Development of the Northrop Grumman B-2 Spirit began as far back as 1979; however, this was nearly thirty years after the last flight of Northrop's earlier flying wing the YB-49.

There aren't many apparent similarities: engine position, wing-sweep, shape and control surfaces are all different. Yet they have identical wingspans of 172 feet or 52.4 m.

Is there something special about this particular size? Did Northrop mutate their earlier design (through wind-tunnel testing etc.) from one to the other, or is it purely coincidence?

B-2 in flight B-2 source

YB-49 YB-49 source


1 Answer 1


A random guess without any supporting information. (please edit or delete if this turns out to be inaccurate)

I would guess the logistics of manufacturing. It could the space needed for handling the aircraft in and/or out of manufacturing buildings. The B-2 program was wildly expensive due to the large number of new technologies involved.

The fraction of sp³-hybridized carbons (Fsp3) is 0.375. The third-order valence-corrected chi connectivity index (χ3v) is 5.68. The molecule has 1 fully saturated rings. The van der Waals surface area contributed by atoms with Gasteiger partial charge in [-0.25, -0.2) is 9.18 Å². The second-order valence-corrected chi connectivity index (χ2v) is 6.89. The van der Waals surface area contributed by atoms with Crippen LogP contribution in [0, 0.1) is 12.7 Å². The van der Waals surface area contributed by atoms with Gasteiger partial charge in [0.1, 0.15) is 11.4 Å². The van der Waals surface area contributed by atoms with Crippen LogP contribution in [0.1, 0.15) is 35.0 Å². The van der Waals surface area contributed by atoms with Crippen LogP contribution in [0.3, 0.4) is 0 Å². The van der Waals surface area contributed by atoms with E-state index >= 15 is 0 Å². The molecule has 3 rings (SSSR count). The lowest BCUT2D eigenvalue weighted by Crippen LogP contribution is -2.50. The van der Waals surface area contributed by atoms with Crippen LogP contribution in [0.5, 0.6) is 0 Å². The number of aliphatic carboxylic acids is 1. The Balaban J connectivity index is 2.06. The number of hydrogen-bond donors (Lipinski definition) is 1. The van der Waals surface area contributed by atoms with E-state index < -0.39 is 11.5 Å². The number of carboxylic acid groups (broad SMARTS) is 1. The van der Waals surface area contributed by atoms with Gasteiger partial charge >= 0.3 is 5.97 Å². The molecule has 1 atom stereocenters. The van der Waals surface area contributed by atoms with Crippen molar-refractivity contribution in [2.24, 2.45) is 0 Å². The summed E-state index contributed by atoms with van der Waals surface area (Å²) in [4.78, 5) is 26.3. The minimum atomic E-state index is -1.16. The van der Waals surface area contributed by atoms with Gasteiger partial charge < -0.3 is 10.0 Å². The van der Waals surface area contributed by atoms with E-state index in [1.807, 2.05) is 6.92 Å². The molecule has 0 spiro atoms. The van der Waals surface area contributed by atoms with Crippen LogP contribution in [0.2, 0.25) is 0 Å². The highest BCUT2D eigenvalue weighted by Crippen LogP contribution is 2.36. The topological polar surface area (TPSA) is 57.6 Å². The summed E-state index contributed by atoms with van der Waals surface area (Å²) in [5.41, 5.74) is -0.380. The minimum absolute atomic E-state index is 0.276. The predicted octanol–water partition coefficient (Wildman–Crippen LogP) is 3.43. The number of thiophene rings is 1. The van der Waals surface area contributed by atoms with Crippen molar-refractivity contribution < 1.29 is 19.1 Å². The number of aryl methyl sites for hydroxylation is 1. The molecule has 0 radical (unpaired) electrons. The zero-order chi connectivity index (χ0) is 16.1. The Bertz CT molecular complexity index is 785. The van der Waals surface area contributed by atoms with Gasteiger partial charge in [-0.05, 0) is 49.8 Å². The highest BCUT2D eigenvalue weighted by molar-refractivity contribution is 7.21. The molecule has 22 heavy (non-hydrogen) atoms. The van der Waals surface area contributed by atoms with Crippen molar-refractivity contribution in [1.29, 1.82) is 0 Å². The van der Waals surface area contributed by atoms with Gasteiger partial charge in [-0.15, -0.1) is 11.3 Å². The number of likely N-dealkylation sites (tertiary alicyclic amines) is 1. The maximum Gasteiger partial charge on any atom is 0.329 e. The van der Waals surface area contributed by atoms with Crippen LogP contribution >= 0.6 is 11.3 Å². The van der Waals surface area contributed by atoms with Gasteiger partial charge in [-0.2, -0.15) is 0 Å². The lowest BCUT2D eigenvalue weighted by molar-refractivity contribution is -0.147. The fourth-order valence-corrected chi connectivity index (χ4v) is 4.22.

So I guess it was a prudent, maybe even progam-saving decision, to use existing manufacturing facilities are far as possible.

  • $\begingroup$ No. You design the aircraft first, then you build or modify the production & assembly facilities to manufacture it. For something as unimaginably expensive as the B-2, designing it so that it could be built on a decades-old production line, with entirely new technologies for literally everything, would be thoroughly pointless. (Besides, the YB-49 wasn't exactly mass-produced.) For a vastly different scenario, this might happen, but in the case of the B-2, no. $\endgroup$
    – Ralph J
    Commented Nov 28, 2019 at 18:30
  • $\begingroup$ Northrop Grumman has buildings only that big. While you need to design a new production line for a new plane, why don't use existing buildings? I do not claim that this is the true reason, it's speculation on my part. There are many constraints one new designs, be it airplanes, rockets or ships, and some of these constraints derive from the surrouding, supporting infrastructure. E.g. US warships are designed to fit the Panama canal locks, while the Bismark or the Yamato were free of such constraints. $\endgroup$
    – Dohn Joe
    Commented Nov 29, 2019 at 8:54

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